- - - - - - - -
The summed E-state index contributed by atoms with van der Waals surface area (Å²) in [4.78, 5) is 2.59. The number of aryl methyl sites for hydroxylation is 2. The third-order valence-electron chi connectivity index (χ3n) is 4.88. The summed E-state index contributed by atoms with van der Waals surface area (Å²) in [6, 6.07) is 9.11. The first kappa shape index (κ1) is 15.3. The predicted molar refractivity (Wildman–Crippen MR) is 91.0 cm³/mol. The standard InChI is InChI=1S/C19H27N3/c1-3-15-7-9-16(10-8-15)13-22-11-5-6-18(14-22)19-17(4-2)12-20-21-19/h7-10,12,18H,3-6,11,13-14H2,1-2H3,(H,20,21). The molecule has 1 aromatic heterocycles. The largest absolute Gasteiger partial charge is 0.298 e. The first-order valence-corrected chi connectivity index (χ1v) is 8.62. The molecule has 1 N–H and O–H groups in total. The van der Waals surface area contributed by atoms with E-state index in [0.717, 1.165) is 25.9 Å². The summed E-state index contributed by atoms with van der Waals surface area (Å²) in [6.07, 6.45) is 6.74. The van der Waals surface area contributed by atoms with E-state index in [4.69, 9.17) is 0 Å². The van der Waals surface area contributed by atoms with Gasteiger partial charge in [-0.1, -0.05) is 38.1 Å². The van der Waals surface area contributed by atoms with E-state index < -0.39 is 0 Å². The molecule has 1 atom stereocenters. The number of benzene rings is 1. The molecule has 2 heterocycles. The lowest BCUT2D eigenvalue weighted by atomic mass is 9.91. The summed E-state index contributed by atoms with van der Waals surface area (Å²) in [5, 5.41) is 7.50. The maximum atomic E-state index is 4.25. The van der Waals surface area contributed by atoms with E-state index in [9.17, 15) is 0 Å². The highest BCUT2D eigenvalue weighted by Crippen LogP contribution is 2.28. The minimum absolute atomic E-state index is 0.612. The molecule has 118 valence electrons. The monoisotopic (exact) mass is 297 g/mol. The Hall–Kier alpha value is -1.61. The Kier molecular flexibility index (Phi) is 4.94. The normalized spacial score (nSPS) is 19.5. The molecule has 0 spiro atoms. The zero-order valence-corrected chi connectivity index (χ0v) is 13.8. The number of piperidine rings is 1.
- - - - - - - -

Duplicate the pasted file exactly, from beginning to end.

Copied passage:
The summed E-state index contributed by atoms with van der Waals surface area (Å²) in [4.78, 5) is 2.59. The number of aryl methyl sites for hydroxylation is 2. The third-order valence-electron chi connectivity index (χ3n) is 4.88. The summed E-state index contributed by atoms with van der Waals surface area (Å²) in [6, 6.07) is 9.11. The first kappa shape index (κ1) is 15.3. The predicted molar refractivity (Wildman–Crippen MR) is 91.0 cm³/mol. The standard InChI is InChI=1S/C19H27N3/c1-3-15-7-9-16(10-8-15)13-22-11-5-6-18(14-22)19-17(4-2)12-20-21-19/h7-10,12,18H,3-6,11,13-14H2,1-2H3,(H,20,21). The molecule has 1 aromatic heterocycles. The largest absolute Gasteiger partial charge is 0.298 e. The first-order valence-corrected chi connectivity index (χ1v) is 8.62. The molecule has 1 N–H and O–H groups in total. The van der Waals surface area contributed by atoms with E-state index in [0.717, 1.165) is 25.9 Å². The summed E-state index contributed by atoms with van der Waals surface area (Å²) in [6.07, 6.45) is 6.74. The van der Waals surface area contributed by atoms with E-state index in [4.69, 9.17) is 0 Å². The van der Waals surface area contributed by atoms with Gasteiger partial charge in [-0.1, -0.05) is 38.1 Å². The van der Waals surface area contributed by atoms with E-state index < -0.39 is 0 Å². The molecule has 1 atom stereocenters. The number of benzene rings is 1. The molecule has 2 heterocycles. The lowest BCUT2D eigenvalue weighted by atomic mass is 9.91. The summed E-state index contributed by atoms with van der Waals surface area (Å²) in [5, 5.41) is 7.50. The maximum atomic E-state index is 4.25. The van der Waals surface area contributed by atoms with E-state index in [9.17, 15) is 0 Å². The highest BCUT2D eigenvalue weighted by Crippen LogP contribution is 2.28. The minimum absolute atomic E-state index is 0.612. The molecule has 118 valence electrons. The monoisotopic (exact) mass is 297 g/mol. The Hall–Kier alpha value is -1.61. The Kier molecular flexibility index (Phi) is 4.94. The normalized spacial score (nSPS) is 19.5. The molecule has 0 spiro atoms. The zero-order valence-corrected chi connectivity index (χ0v) is 13.8. The number of piperidine rings is 1.